Article by Jacqueline Oskamp for the CD: Composers Voice Highlights – CV 72
Huib Emmer (b. 1951). Music always stands in relation to music; at least, this is an opinion commonly expressed. It implies that music always makes use of, refers to and comments on existing music. No matter how many cases this rule may be applied to, it would not be doing justice to Huib Emmer’s music. Even though he would not deny his knowledge of music history and he once compared his working methodology with a ruminating cow chewing its material beyond recognition, it is from non-musical sources that Emmer derives inspiration.
Film (and preferably the tackier type of B film), architecture (in particular, a run-down industrial site) and literature (bizarre science fiction stories) provide ideas for his pieces. The aesthetics underlying Emmer’s work were once succinctly put into words by Ken Hollings, the English writer Emmer frequently works with. Prompted by a series of black and white photographs Emmer had made of industrial landscapes, he wrote: “These images are exact, rigorous and uncompromising(…). Their precision is an immediate comment on how deterioration and decay expose the meaning of things, leaving what remains disorientating and ruling out vapid explanations.”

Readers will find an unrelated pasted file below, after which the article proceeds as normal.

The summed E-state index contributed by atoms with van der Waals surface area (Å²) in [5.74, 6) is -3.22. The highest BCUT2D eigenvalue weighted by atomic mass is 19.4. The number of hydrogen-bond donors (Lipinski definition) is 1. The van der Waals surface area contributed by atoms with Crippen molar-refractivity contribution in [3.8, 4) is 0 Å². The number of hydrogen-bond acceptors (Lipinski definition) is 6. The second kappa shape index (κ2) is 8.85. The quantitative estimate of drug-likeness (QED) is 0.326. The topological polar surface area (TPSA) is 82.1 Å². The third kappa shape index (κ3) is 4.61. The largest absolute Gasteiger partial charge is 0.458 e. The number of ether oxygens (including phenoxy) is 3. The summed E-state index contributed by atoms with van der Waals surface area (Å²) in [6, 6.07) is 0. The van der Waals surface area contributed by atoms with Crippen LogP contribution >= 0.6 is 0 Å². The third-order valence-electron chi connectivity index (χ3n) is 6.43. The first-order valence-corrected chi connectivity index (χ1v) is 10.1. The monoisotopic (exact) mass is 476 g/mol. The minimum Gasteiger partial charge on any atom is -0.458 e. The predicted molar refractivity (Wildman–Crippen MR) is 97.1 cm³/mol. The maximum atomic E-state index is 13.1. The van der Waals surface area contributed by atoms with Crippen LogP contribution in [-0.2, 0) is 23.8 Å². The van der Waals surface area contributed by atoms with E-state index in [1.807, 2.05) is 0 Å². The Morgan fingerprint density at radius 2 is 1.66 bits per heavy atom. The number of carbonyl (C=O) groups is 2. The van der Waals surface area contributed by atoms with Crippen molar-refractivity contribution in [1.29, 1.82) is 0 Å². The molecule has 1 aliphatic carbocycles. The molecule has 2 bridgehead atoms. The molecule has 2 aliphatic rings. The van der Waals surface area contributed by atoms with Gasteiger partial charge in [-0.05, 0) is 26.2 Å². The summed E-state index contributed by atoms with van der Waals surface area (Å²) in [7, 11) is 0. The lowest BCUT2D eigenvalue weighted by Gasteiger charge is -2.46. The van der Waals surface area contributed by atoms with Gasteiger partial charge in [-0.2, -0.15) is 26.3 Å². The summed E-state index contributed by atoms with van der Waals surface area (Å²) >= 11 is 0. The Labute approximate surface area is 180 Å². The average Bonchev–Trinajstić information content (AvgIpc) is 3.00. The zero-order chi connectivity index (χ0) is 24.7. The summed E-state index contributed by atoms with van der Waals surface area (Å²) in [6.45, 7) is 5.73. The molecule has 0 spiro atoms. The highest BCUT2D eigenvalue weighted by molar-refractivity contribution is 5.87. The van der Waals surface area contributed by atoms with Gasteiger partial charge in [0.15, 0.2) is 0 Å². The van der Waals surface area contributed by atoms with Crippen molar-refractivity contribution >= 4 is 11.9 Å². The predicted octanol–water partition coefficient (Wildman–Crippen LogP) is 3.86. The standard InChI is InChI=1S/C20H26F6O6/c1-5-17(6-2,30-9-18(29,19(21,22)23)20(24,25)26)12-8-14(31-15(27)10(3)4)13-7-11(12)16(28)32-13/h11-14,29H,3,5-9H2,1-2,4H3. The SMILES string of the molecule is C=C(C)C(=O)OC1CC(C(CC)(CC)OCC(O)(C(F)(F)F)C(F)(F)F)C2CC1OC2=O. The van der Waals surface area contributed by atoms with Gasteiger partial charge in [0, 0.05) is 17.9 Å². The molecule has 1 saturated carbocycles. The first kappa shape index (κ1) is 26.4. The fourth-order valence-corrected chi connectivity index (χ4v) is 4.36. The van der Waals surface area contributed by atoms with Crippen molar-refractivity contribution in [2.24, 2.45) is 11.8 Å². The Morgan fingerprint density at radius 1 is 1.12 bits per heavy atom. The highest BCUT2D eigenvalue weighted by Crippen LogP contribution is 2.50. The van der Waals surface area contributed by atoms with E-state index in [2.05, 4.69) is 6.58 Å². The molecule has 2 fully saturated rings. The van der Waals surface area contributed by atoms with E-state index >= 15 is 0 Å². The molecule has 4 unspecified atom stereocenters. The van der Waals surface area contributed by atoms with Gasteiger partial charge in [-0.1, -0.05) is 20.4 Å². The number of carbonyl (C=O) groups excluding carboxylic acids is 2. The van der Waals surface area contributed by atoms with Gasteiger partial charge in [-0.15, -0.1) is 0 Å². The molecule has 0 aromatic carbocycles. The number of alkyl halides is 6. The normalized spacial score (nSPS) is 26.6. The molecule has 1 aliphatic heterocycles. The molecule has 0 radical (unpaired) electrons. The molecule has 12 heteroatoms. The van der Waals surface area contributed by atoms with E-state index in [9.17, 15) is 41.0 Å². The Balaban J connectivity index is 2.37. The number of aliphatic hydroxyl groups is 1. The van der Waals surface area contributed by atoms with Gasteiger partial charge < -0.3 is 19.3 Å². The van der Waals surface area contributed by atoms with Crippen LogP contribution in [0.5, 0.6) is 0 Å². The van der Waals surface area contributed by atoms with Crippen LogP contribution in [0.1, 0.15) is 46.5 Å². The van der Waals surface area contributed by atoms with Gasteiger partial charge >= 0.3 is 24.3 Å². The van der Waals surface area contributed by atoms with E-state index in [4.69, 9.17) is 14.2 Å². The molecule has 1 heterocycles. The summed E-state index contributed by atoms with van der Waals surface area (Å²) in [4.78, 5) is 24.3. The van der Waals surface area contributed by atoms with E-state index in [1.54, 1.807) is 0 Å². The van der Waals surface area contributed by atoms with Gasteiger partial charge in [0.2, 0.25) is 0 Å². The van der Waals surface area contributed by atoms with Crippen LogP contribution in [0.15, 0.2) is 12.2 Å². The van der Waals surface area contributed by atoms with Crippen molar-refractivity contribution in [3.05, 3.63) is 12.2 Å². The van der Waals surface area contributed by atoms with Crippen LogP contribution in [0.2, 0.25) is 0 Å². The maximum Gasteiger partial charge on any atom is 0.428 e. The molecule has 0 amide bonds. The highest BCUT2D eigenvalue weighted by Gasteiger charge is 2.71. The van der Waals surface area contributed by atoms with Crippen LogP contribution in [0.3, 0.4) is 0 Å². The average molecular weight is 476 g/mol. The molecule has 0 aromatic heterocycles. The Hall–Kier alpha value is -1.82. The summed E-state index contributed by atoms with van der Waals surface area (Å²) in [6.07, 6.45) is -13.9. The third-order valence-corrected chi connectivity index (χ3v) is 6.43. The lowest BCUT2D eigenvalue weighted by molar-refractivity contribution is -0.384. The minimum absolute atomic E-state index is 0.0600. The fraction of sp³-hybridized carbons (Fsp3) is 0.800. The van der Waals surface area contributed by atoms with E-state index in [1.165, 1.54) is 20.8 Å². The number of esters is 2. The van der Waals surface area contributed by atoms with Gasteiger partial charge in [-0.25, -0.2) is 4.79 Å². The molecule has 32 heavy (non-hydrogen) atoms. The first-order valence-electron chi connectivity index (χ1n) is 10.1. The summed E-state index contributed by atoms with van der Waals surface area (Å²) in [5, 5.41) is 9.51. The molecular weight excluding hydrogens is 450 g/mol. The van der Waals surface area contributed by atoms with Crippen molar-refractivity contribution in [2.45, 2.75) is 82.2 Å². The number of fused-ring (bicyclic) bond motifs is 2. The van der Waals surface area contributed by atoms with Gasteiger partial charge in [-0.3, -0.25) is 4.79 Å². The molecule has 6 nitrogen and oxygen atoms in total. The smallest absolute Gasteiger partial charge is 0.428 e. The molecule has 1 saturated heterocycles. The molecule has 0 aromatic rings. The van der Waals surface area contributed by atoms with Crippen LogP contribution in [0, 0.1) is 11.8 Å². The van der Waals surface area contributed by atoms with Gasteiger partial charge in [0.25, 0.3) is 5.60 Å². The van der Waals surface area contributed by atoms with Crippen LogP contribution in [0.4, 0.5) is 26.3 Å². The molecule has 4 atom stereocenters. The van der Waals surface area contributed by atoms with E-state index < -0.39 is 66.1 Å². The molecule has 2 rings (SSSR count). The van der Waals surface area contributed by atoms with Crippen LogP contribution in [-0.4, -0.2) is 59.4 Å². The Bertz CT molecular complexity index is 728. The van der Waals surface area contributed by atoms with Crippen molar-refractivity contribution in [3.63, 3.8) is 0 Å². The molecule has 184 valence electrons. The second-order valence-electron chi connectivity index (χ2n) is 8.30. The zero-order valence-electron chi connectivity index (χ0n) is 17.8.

In a word: ‘Dissonant.’
Not only does Emmer draw inspiration from other art disciplines, other media serve as examples while processing the material: film and literature being his two most important teachers. The legendary Russian film director Dziga Vertov developed a cinematic model for polyphony; how layered material may be played at different speeds. The techniques of montage and the cut-up, derived from film and literature (William Burroughs especially), are ones Emmer usually applies.
A good example of this is Singing the Pictures. The piece is constructed as though it were a box of building bricks, with sharply defined blocks of music that are heaped together vertically, horizontally or set at an angle. As in most of his compositions, a powerful, rhythmical motif forms a continuous element running through the piece. In addition, working with contrasts is also a main theme, not only by rounding off various ‘blocks’, but also by exploiting the contrasts in instrumentation and colour. For example, by setting the weighty sound of the saxophone or the clarinet against the sham sound of a flute, the hovering reverberation of a rich synthesizer chord or the indeterminate sound of a prepared piano. Clarity and precision are set in opposition to seediness and the rough and ready in this way.
In Singing the Pictures, these contrasts are encapsulated in a compelling idiom. A fast and vehement hammering figure gives the piece an agitated character. Muffled strokes on the timpani suggest a concealed force and the melodic intervals give it a strange whimsicality. As the composition progresses it reveals a process of thinning out. The material, already so sparing, becomes increasingly stripped and more naked until all that remains are a few powerless drones.